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java.rmi.server.codebase & Policy file Question

 
Mike Sullivan
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I would greatly appreciate feedback from
others regarding the following issues.
Since java.rmi.server.codebase property specifies the location containing the downloadable stubs, will it suffice to specify it as command line argument only for the Server? Or is it needed as a command
line argument for the client as well?
Also I understand that the policy file needs to be specified for both client & server. Will this be 2 copies of the same file for both client & server side granting all permissions for downloaded code? Or will there be different policy files for client & server side?
[This message has been edited by Mike Sullivan (edited July 01, 2001).]
 
Akanimo Udoh
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1. I believe it is sufficient to specify the codebase property for the server alone UNLESS your implementation requires the CLIENT to upload class files to the server, which would be very unlikely.
2. About policy files there's no hard and fast rule for whether you should use a SHARED policy file OR two INDIVIDUAL policy files. Either is correct. I used a single SHARED file which gave adequate permissions for both the client and the server.
Akanimo.
 
Mike Sullivan
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Thanks Akanimo, for your reply.
But for running the server, is there a need for a policy file?
I think policy file will be needed only for running the client.
Please let me know.
Further how do you share the same copy of
the policy file since client and server
code reside on different machines?
[This message has been edited by Mike Sullivan (edited July 02, 2001).]
[This message has been edited by Mike Sullivan (edited July 02, 2001).]
 
Akanimo Udoh
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You'll need a policy file at the server end for two major reasons:
a) Permission for the server to read and write db.db file.
b) Permission to listen, and accept connections on the defined port range.
You may not get error messages for (a) if the db.db file is in the application's directory (in which case it has default permission to read the file). You will definitely get error messages for (b) if you try and use RMI without granting those socket specific permission.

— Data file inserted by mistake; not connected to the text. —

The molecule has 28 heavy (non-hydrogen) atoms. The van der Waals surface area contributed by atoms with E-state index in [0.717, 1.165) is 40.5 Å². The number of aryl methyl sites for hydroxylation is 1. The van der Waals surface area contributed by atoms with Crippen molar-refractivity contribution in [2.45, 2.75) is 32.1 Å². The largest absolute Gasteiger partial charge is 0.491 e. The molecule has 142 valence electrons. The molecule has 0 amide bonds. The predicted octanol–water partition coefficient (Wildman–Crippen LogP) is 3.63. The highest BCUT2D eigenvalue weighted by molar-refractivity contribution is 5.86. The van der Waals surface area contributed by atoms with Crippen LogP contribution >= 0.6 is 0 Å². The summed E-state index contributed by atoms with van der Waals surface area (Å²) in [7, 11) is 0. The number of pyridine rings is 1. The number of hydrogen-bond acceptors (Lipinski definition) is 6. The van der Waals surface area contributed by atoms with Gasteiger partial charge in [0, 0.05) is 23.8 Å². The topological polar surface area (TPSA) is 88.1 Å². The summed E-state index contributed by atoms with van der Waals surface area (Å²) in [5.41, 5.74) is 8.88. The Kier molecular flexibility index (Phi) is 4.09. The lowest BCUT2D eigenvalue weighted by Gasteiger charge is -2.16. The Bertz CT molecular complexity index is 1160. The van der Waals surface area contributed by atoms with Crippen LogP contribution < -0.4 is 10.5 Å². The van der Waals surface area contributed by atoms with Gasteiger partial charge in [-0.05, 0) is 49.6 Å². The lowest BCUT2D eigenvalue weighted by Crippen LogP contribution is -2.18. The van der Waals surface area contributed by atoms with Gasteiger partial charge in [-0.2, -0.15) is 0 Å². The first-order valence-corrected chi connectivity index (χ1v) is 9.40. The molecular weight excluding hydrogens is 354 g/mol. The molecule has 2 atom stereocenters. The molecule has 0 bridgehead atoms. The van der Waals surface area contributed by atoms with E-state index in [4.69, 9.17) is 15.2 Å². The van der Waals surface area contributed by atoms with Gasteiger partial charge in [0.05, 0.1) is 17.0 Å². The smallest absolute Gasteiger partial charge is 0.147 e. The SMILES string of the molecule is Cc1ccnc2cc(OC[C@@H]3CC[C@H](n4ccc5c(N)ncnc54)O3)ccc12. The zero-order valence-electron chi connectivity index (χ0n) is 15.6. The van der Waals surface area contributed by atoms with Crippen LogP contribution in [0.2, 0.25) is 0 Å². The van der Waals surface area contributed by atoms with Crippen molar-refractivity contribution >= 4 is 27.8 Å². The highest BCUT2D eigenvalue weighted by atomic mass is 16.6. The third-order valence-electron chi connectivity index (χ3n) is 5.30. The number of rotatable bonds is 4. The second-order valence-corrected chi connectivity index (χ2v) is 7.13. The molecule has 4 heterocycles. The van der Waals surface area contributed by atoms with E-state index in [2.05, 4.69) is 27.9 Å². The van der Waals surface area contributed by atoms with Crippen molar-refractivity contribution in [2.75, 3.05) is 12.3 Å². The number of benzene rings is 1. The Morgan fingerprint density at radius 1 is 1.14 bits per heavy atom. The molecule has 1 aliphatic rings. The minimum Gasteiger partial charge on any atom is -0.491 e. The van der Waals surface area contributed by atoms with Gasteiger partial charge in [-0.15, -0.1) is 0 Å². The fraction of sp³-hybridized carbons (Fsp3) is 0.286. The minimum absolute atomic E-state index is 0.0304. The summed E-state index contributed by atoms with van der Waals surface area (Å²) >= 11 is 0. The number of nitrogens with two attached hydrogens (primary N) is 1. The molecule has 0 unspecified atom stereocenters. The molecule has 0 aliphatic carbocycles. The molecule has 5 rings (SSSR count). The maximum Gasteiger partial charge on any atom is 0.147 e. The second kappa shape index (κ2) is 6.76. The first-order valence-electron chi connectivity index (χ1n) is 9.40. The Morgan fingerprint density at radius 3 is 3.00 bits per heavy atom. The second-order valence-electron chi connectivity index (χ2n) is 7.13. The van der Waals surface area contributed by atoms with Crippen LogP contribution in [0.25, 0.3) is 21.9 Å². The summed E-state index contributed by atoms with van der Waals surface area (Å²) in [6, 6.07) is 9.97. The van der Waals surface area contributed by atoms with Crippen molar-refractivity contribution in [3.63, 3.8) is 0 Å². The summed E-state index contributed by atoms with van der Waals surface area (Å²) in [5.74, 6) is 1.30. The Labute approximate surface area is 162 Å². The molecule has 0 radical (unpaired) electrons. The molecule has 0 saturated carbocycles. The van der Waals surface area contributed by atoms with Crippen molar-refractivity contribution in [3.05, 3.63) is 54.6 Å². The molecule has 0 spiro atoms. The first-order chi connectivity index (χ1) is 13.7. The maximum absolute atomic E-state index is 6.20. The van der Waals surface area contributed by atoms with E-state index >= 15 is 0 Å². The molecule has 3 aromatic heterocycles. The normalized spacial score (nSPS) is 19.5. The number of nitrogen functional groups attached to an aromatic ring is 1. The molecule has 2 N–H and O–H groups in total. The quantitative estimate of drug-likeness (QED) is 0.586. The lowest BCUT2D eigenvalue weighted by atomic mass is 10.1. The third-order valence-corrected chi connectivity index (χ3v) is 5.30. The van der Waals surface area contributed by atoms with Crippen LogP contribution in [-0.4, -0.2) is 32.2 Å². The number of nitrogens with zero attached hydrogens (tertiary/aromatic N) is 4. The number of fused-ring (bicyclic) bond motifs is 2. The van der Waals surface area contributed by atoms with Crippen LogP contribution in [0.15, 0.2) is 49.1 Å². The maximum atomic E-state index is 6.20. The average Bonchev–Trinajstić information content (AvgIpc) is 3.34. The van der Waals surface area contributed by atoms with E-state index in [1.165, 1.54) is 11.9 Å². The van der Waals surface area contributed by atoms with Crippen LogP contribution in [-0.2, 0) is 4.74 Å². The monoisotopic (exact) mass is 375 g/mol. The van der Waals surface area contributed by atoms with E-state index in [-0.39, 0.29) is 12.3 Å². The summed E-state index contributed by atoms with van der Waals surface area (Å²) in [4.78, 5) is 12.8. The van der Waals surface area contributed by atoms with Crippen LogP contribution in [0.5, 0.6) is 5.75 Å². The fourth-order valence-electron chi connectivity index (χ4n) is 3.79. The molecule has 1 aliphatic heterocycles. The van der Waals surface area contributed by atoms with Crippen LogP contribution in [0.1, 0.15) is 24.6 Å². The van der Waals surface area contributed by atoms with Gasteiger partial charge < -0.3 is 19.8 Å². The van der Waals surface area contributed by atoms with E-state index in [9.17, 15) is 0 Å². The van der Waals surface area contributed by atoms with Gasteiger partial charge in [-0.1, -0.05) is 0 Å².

If you haven't gotten any of these errors then it means that the default policy file that comes with your java installation has probably granted all the permissions by default (see \{jdk-path}\jre\lib\security\java.policy). Take a look.
About the shared policy file. When you do your packaging and make your server and client into executable jar files, it is convenient to place a single policy file at this same level to be used for either the client or the server (since both basically need the same permissions: file access and socket access).
Hope this helps.
Akanimo
 
chandana nannapaneni
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Hi ,

I have a very basic question.
How do we create policy files?Is it just a .txt file whose name is java.policy?
 
Roberto Perillo
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Yes, it is a file with the .policy extension. It can be any name.

However, for this certification, you don't need to create such files.
Also, your programs must not require use of command line property specifications (and this is a command line property). And finally, about using this property:

  • The java.rmi.server.codebase property specifies the location, a codebase URL, from which the definitions for classes originating from this server can be downloaded. If the codebase specifies a directory hierarchy (as opposed to a JAR file), you must include a trailing slash at the end of the codebase URL.


  • This implies that dynamic download will occur, which is not allowed as well.

    You can check about this command line property here.
    [ December 18, 2008: Message edited by: Roberto Perillo ]
     
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